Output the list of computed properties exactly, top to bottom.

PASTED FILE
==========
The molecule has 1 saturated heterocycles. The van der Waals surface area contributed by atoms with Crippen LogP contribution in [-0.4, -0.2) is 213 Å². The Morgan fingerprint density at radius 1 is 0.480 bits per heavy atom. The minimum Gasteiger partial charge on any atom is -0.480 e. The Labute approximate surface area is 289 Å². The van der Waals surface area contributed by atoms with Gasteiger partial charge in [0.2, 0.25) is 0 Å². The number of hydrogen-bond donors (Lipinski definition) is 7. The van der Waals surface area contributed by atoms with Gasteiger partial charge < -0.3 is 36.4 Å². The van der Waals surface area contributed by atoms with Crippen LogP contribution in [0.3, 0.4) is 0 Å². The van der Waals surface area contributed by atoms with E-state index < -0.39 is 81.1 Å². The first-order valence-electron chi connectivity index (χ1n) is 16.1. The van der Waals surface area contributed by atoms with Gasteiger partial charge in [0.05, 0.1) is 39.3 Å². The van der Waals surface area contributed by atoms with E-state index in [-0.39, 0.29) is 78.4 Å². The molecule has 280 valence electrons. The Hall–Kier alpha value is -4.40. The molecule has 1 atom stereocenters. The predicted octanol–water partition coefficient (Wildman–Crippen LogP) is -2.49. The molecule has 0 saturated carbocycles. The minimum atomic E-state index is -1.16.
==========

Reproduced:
The molecule has 1 saturated heterocycles. The van der Waals surface area contributed by atoms with Crippen LogP contribution in [-0.4, -0.2) is 213 Å². The Morgan fingerprint density at radius 1 is 0.480 bits per heavy atom. The minimum Gasteiger partial charge on any atom is -0.480 e. The Labute approximate surface area is 289 Å². The van der Waals surface area contributed by atoms with Gasteiger partial charge in [0.2, 0.25) is 0 Å². The number of hydrogen-bond donors (Lipinski definition) is 7. The van der Waals surface area contributed by atoms with Gasteiger partial charge < -0.3 is 36.4 Å². The van der Waals surface area contributed by atoms with Crippen LogP contribution in [0.3, 0.4) is 0 Å². The van der Waals surface area contributed by atoms with E-state index < -0.39 is 81.1 Å². The first-order valence-electron chi connectivity index (χ1n) is 16.1. The van der Waals surface area contributed by atoms with Gasteiger partial charge in [0.05, 0.1) is 39.3 Å². The van der Waals surface area contributed by atoms with E-state index in [-0.39, 0.29) is 78.4 Å². The molecule has 280 valence electrons. The Hall–Kier alpha value is -4.40. The molecule has 1 atom stereocenters. The predicted octanol–water partition coefficient (Wildman–Crippen LogP) is -2.49. The molecule has 0 saturated carbocycles. The minimum atomic E-state index is -1.16.